Saturday, January 19, 2002

Enron Advisors

Paul Halsall writes to Andrew Sullivan (with a blind copy to me) to point out that both William Kristol and Irwin Stelzer of The Weekly Standard served on the Enron advisory board with Paul Krugman. Since Stelzer wrote a piece praising Enron for helping to deregulate the electric and gas markets, Halsall suggests Andrew should be as hard on Stelzer and Kristol as on Krugman, since they all served on the same panel. But Stelzer mentioned he served on an Enron advisory board with Kristol and Krugman in his article, while Krugman's last admission he was on the panel came a year ago. Granted, Krugman shouldn't have to disclose every time he writes a piece about Enron, but I'd argue he should have mentioned it again when he began his attacks on the company. But the damning issue is why Krugman wrote a piece praising Enron to the winds two years ago when Krugman was receiving $50,000 from them, but now he considers Enron the poster child for institutional corruption. Granted, as Halsall says, Krugman has the right to change his mind. But most of us at least explain that we are changing our mind and detail our reasoning when it happens. And when you write lovely commentary about a company when it's paying you, but attack it when the money runs out, you have an added obligation to address the inconsistency.
War and International Law

With the United States having taken six Bosnians into custody, the tensions between wartime actions and legal actions may be warming up. As William Quick points out, if we consider ourselves at war, this is a legitimate action. We've secured six people we have reason to believe are belligerents, a reasonable and prudent measure to protect American citizens. But the Bosnian Supreme Court ordered the suspects released for a lack of evidence, so if we're not fighting a war, only dealing with terrorism through legal means, we may be on the wrong side of the fence. A declaration of war (recommended by Will) would resolve this question nicely, as we are certainly de facto at war, if not de jure.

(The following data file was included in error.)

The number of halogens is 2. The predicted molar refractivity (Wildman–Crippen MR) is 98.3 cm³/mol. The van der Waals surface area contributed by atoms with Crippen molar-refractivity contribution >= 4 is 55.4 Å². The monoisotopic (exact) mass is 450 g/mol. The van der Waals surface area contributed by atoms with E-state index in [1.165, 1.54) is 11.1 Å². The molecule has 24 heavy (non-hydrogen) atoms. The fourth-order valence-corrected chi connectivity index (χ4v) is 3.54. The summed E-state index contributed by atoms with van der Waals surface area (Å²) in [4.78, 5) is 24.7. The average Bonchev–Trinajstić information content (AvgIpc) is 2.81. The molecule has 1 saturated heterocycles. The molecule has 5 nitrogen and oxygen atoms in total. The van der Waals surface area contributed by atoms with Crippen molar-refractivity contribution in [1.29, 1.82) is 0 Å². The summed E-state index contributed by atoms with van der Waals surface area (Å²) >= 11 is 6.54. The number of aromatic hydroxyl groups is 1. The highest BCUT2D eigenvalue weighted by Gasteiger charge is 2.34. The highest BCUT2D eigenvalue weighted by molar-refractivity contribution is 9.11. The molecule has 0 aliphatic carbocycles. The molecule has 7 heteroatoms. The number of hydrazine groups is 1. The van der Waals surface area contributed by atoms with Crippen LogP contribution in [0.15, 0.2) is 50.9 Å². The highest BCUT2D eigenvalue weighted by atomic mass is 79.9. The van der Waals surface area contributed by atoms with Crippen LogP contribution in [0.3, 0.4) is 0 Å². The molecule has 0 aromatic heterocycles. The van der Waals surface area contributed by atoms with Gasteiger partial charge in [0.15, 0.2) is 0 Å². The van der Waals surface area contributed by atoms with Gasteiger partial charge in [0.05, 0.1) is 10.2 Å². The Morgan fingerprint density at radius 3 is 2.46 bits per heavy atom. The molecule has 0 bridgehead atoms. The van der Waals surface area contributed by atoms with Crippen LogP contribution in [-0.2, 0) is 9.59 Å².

Nonetheless, as long as the President chooses to fight a war without asking Congress to declare it, he needs to ensure we're as open as reasonably possible with the process. Using military tribunals is fine, but the evidence and the results should be made public whenever possible. As has been correctly noted by several bloggers, we need to show the world we're better than the terrorists (despite that being painfully obvious to most thinking people). That means all our dealings with terrorists should be kept open as much as humanly possible. When the trials or tribunals of al Qaeda begin, we will be wise to publicize everything we do that won't endanger intelligence sources. It won't matter much with those who already are convinced we're right, nor will it help with those who are convinced we're wrong. But there's a sizeable fraction of people out there still willing to be convinced.
Enron and Krugman

Andrew Sullivan is pummelling Paul Krugman pretty hard about Krugman's links to Enron. I think he's making a little more out of it than is necessary, but he does raise one very good point. Not one member of the mainstream media has raised any questions about Krugman's former job as an Enron flack. Is this evidence of media bias? Maybe, although it's just as likely this represents a different kind of media bias--institutional self-protection. The media guards its reputation as defender of free speech (such as it is) quite jealously, and it may be as difficult for them to admit one of their own acted improperly as it is for Democrats to condemn President Clinton or Republicans to come out against Bush's use of executive privilege. I suspect that's the prime driver in the echoing silence regarding Krugman.

Friday, January 18, 2002

The Horror of 'Objectionable Material'

The editor of Texas A&M's student newspaper, the Battalion, is under fire for his decision to run an editorial cartoon considered "blatantly racist" by the A&M African American Student Coalition. I haven't been able to see cartoon itself, but the description certainly could be considered offensive. So the African American Student Coalition wants the school administration to "act upon any objectionable material featured in the Battalion." That's a pretty broad mandate. Take a look at most newspapers, and try and find an article someone couldn't find objectionable.